Roping Fast

It’s that time of year again, when it’s all about roping fast. Having to rope fast is usually because the setup-the arena conditions, the score and the cattle-make it so you can rope fast. Under those conditions, you have to rope fast, especially where the pros compete day in and day out. Roping fast is dictated by the conditions. What most people see is the NFR (Wrangler National Finals Rodeo), where all the elements are lined up for it to be a very fast setup. Naturally, you have to be fast to win under those circumstances. There are certain things that have to happen in a run, no matter if you’re trying to be fast or just trying to catch. There are just certain fundamentals that have to be followed in order to win consistently.

In order to rope consistently fast, you have to have an understanding of the basic principles of consistency, which include position, control and the ability to react to how the run is shaping up. Having said that, and assuming that a header can go set up 10 good, solid runs and a heeler can get in position and heel 10 steers by two feet out in the middle of the arena, the next step is adding speed. When you start trying to speed things up and make your run right out in front of the chute, you still have to operate around the same principles of position, control and reaction.

The more you speed things up, the quicker you can get out of control and the lower your consistency rate. When I really started working on my rodeo roping, I had to start changing my practice over to making rodeo runs and working with my header to familiarize ourselves with roping as fast as we possibly could without either of us losing control.

The challenge is to be able to rope fast and do that at a high percentage rate. That’s when your winning ratio really rises. No matter how fast you can catch, if you can only make one successful run out of 10 tries, you’re going to starve to death.

Getting there takes practice and breaking it down. The header has to be able to rope fast, but still be able to set up a good, fast shot for his heeler on a consistent basis. That’s why it really becomes a header’s game at the top level. He’s the quarterback who can set things up to be fast and easy. If he can’t do that, it’s an uphill battle.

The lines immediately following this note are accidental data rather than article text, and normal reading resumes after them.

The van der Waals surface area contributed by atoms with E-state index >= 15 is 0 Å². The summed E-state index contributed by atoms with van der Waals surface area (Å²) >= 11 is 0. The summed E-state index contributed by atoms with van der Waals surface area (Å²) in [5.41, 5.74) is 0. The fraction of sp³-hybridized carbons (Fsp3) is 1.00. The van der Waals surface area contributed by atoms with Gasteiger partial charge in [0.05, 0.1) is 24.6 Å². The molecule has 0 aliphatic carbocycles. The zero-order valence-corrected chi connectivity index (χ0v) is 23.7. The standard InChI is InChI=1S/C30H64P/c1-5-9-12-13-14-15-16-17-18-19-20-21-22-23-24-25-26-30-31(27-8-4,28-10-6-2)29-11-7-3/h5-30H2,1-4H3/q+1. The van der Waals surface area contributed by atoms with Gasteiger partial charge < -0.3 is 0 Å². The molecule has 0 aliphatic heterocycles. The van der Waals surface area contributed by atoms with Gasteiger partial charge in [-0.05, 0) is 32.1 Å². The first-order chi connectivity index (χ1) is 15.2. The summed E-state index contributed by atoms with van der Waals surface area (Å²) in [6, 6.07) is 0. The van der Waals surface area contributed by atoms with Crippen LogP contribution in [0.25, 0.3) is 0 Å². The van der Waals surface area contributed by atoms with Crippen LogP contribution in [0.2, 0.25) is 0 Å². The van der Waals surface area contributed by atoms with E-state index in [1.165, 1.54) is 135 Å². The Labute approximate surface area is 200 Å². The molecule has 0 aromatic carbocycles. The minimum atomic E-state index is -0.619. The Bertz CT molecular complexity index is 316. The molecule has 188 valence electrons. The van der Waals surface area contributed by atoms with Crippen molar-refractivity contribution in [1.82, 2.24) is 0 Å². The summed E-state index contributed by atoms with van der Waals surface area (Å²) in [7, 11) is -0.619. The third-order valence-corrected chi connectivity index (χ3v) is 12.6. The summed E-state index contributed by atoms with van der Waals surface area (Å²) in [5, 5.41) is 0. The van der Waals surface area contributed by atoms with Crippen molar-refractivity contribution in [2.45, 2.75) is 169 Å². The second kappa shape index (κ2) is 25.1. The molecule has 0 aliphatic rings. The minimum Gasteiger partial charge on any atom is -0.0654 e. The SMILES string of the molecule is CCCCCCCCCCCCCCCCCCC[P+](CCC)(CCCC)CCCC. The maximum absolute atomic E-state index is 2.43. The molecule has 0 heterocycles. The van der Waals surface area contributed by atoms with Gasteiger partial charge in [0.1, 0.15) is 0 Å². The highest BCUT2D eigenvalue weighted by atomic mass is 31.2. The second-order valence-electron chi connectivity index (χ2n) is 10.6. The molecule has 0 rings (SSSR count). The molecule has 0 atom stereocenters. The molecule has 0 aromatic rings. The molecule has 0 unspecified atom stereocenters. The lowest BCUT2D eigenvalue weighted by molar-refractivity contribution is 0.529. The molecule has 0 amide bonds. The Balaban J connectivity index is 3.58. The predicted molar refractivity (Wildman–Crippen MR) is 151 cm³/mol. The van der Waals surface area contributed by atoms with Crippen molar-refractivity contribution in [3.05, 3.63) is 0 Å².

With each era, the times keep changing. When I came in (to the PRCA), the guys who rodeo roped the best were Leo and Jerold Camarillo, Walt Woodard, Allen Bach, Denny Watkins and Rickey Green as far as the heelers to emulate. The headers were Tee Woolman, H.P. Evetts, Julio Moreno and David Motes. Then Jake (Barnes) and I came in, and Tee and Jake’s style turned the trend and stepped it up to be a little faster in the way they set runs up. Speed (Williams) came along after us and took it up another notch with the way he can reach and still keep things in control. Now more guys are starting to figure out what he’s doing that’s so successful and making it possible to be quick on a consistent basis. It all has to be mimicked and practiced over and over in order to become proficient at it. That’s quite a sacrifice. It takes lots of steers, lots of practice horses, breaking it down and analyzing both ends. It just takes a lot of runs.

Learning to rope fast takes a lot of time, patience and money. A lot of horses, cattle and practice sessions go into it, so there’s a price to pay to get it done. There are a lot of newcomers-younger guys coming in with the resources to achieve that and earn a spot at the National Finals. But there are still a lot of the older guys out here, too, who’ve been getting it done for a long time. We paid our dues years ago by making lots and lots of runs, and going through lots of horses and steers. You have to love it so much that that’s what you want to do and that’s your goal. I learned most everything I do today by watching and trying to mimic the things I saw that worked, and eliminating the things I saw or tried that didn’t work. I’m still a student of the game. I analyze it every day. It’s still fun and rewarding. Roping is still what I love to do.